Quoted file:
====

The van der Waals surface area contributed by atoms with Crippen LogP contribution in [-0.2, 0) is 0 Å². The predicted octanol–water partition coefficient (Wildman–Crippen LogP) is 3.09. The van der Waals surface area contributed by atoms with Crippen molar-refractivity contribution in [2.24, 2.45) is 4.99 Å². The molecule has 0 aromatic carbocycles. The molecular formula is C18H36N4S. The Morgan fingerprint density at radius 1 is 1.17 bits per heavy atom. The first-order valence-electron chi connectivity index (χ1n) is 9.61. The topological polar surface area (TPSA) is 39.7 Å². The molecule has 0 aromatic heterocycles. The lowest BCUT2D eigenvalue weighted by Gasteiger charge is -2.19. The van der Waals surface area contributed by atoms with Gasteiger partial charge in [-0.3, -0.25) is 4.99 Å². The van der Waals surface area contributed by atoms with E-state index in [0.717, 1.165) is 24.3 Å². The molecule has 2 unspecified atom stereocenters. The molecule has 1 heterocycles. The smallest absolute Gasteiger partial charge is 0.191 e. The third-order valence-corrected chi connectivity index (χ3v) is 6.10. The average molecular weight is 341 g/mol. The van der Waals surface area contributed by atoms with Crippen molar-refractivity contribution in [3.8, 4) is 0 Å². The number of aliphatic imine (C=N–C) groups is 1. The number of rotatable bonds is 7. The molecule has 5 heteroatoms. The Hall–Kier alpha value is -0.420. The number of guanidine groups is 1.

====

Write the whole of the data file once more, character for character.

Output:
The van der Waals surface area contributed by atoms with Crippen LogP contribution in [-0.2, 0) is 0 Å². The predicted octanol–water partition coefficient (Wildman–Crippen LogP) is 3.09. The van der Waals surface area contributed by atoms with Crippen molar-refractivity contribution in [2.24, 2.45) is 4.99 Å². The molecule has 0 aromatic carbocycles. The molecular formula is C18H36N4S. The Morgan fingerprint density at radius 1 is 1.17 bits per heavy atom. The first-order valence-electron chi connectivity index (χ1n) is 9.61. The topological polar surface area (TPSA) is 39.7 Å². The molecule has 0 aromatic heterocycles. The lowest BCUT2D eigenvalue weighted by Gasteiger charge is -2.19. The van der Waals surface area contributed by atoms with Gasteiger partial charge in [-0.3, -0.25) is 4.99 Å². The van der Waals surface area contributed by atoms with E-state index in [0.717, 1.165) is 24.3 Å². The molecule has 2 unspecified atom stereocenters. The molecule has 1 heterocycles. The smallest absolute Gasteiger partial charge is 0.191 e. The third-order valence-corrected chi connectivity index (χ3v) is 6.10. The average molecular weight is 341 g/mol. The van der Waals surface area contributed by atoms with Crippen molar-refractivity contribution in [3.8, 4) is 0 Å². The number of aliphatic imine (C=N–C) groups is 1. The number of rotatable bonds is 7. The molecule has 5 heteroatoms. The Hall–Kier alpha value is -0.420. The number of guanidine groups is 1.